Deploying MediaGoblin

This deployment guide will take you step-by-step through setting up your own instance of MediaGoblin.

MediaGoblin most likely isn’t yet available from your operating system’s package manager, however, a basic install isn’t too complex in and of itself. We recommend a setup that combines MediaGoblin, virtualenv and Nginx on a .deb or .rpm-based GNU/Linux distribution.

Experts may of course choose other deployment options, including Apache. See our Deployment wiki page for for more details. Please note that we are not able to provide support for these alternative deployment options.


These tools are for site administrators wanting to deploy a fresh install. If you want to join in as a contributor, see our Hacking HOWTO instead.


Throughout the documentation we use the sudo command to indicate that an instruction requires elevated user privileges to run. You can issue these commands as the root user if you prefer.

If you need help configuring sudo, see the Debian wiki or the Fedora Project wiki.

Prepare System


MediaGoblin has the following core dependencies:

These instructions have been tested on Debian 11, Debian 12, Ubuntu 20.04 LTS, Ubuntu 22.04 LTS and Fedora 39.

Issue the following commands:

# Debian
sudo apt update
sudo apt install automake git nodejs npm python3-dev \
python3-gst-1.0 python3-lxml python3-pil virtualenv

# Fedora
sudo dnf install automake gcc git-core make nodejs npm \
libffi-devel python3-devel python3-lxml python3-pillow \

For a production deployment, you’ll also need Nginx as frontend web server and RabbitMQ to store the media processing queue:

# Debian
sudo apt install nginx-light rabbitmq-server

# Fedora
sudo dnf install nginx rabbitmq-server

Configure PostgreSQL


MediaGoblin currently supports PostgreSQL and SQLite. The default is a local SQLite database. This will “just work” for small deployments. For medium to large deployments we recommend PostgreSQL. If you don’t want/need PostgreSQL, skip this section.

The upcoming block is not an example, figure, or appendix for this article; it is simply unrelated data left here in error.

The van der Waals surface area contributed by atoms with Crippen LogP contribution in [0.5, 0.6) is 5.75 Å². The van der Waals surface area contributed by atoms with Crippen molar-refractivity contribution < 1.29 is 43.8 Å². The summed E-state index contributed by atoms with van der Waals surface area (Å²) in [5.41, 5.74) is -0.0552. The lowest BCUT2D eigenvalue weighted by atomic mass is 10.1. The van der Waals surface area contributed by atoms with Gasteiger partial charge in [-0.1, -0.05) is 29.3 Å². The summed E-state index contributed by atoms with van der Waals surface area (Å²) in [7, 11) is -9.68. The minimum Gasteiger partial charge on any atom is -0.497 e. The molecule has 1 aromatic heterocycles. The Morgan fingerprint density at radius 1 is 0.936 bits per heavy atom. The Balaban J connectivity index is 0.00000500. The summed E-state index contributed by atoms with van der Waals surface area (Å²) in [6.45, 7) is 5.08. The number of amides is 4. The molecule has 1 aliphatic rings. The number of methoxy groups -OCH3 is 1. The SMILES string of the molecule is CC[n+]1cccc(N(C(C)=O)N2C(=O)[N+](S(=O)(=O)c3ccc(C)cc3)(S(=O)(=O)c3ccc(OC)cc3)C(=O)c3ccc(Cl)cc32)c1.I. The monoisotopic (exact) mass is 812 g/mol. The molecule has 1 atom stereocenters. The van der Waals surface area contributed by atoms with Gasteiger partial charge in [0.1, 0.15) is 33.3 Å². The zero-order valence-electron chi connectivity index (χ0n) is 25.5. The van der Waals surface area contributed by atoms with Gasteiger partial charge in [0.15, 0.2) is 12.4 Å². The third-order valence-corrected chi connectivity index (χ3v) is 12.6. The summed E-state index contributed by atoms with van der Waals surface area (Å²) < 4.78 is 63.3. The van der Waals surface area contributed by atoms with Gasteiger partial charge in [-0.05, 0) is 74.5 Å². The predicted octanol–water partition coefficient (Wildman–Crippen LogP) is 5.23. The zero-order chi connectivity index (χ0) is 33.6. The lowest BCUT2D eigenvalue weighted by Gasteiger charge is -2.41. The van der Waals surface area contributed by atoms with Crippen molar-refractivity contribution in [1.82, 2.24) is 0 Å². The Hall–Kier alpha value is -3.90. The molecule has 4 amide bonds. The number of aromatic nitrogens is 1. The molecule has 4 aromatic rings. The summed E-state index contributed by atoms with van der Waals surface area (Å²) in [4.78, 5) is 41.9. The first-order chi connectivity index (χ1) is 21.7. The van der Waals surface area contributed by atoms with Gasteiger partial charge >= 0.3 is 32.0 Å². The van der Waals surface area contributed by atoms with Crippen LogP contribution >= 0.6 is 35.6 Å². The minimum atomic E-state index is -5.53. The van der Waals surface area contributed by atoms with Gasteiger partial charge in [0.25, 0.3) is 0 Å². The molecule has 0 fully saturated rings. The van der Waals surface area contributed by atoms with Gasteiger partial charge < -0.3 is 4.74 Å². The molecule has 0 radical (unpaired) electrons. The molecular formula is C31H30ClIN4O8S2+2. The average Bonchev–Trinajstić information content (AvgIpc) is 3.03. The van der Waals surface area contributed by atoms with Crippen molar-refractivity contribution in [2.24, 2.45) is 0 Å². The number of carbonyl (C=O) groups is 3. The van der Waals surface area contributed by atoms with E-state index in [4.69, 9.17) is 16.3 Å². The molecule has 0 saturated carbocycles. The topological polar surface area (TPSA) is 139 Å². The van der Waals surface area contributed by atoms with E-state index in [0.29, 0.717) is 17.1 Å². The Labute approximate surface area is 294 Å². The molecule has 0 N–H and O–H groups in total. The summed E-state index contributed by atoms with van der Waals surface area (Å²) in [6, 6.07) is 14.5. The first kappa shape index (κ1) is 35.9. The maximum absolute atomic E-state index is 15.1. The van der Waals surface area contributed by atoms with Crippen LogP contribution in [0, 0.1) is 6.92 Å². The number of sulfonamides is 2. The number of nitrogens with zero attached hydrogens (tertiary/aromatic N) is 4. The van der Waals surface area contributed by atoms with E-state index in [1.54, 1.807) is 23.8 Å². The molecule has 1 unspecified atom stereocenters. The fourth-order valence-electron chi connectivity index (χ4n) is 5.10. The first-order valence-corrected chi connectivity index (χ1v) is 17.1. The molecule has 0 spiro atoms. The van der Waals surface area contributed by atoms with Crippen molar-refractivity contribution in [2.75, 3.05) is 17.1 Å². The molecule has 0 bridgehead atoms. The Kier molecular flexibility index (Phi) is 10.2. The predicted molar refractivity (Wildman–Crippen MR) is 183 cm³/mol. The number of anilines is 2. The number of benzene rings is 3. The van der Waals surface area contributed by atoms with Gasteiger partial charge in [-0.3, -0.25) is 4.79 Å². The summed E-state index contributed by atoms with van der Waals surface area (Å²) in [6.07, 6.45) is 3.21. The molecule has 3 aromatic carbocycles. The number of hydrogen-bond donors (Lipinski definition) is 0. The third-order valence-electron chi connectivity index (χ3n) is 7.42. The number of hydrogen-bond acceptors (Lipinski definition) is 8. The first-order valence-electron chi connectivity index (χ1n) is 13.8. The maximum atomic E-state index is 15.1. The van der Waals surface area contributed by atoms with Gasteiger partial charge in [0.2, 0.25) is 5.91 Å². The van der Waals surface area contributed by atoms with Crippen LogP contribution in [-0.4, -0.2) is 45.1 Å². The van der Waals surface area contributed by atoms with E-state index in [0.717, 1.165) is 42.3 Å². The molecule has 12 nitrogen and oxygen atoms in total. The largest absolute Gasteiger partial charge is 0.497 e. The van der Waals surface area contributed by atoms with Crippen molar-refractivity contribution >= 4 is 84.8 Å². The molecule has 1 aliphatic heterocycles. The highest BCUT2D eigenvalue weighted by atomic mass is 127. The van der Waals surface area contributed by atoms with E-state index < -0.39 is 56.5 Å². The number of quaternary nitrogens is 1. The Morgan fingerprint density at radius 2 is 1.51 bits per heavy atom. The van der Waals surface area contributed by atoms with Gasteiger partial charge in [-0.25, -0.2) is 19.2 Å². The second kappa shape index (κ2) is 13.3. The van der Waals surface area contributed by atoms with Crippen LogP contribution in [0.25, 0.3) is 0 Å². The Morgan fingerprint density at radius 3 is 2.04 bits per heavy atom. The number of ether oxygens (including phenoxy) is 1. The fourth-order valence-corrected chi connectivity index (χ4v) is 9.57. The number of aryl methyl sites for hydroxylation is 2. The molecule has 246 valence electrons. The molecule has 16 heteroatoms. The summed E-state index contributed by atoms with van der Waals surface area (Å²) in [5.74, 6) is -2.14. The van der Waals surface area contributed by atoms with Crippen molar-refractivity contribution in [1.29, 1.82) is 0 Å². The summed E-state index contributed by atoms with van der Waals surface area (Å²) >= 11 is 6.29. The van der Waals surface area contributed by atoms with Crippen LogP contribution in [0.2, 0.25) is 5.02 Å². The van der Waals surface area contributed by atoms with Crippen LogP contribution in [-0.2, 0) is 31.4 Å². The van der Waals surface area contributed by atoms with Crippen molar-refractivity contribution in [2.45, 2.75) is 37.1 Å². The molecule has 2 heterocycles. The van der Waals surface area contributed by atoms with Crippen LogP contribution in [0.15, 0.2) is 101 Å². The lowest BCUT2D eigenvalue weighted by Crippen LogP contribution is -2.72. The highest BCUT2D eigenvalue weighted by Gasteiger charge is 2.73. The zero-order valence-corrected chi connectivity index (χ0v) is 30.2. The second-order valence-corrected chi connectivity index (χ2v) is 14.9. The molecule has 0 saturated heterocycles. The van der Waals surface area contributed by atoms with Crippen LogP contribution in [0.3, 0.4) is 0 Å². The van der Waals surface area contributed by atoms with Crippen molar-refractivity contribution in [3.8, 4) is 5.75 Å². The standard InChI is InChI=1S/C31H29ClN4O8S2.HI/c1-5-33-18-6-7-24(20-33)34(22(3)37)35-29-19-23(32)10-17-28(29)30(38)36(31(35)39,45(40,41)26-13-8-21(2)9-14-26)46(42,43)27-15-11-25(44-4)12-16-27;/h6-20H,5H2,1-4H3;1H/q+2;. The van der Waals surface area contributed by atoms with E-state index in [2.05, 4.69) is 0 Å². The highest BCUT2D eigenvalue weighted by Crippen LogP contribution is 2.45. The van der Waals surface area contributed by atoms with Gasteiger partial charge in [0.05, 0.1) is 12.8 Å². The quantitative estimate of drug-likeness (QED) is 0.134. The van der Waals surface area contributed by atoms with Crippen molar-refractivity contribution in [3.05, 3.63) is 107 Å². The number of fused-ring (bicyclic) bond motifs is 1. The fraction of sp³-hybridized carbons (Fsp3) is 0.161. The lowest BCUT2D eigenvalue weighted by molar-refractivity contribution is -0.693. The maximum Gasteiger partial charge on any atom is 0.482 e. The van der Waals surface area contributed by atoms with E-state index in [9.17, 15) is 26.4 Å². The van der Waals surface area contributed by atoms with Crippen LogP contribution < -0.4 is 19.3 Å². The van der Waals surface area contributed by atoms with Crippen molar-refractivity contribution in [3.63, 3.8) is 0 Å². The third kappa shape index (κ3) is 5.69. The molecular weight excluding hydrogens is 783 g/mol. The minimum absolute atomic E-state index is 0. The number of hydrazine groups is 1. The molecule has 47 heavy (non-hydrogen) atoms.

These are the packages needed for PostgreSQL:

# Debian
sudo apt install postgresql python3-psycopg2

# Fedora
sudo dnf install postgresql postgresql-server python3-psycopg2

Fedora also requires that you initialize and start the PostgreSQL database with a few commands. The following commands are not needed on a Debian-based platform, however:

# Fedora
sudo /usr/bin/postgresql-setup initdb
sudo systemctl enable postgresql
sudo systemctl start postgresql

The installation process will create a new system user named postgres, which will have privileges sufficient to manage the database. We will create a new database user with restricted privileges and a new database owned by our restricted database user for our MediaGoblin instance.

In this example, the database user will be mediagoblin and the database name will be mediagoblin too. We’ll first at the user:

sudo --login --user=postgres createuser --no-createdb mediagoblin

Then we’ll create the database where all of our MediaGoblin data will be stored:

sudo --login --user=postgres createdb --encoding=UTF8 --owner=mediagoblin mediagoblin


Where is the password?

These steps enable you to authenticate to the database in a password-less manner via local UNIX authentication provided you run the MediaGoblin application as a user with the same name as the user you created in PostgreSQL.

More on this in Drop Privileges for MediaGoblin.

Drop Privileges for MediaGoblin

MediaGoblin does not require special permissions or elevated access to run. As such, the preferred way to run MediaGoblin is to create a dedicated, unprivileged system user for the sole purpose of running MediaGoblin. Running MediaGoblin processes under an unprivileged system user helps to keep it more secure.

The following command will create a system account with a username of mediagoblin.

If you are using a Debian-based system, enter this command:

# Debian
sudo useradd --system --create-home --home-dir /var/lib/mediagoblin \
--group www-data --comment 'GNU MediaGoblin system account' mediagoblin

# Fedora
sudo useradd --system --create-home --home-dir /var/lib/mediagoblin \
--group nginx --comment 'GNU MediaGoblin system account' mediagoblin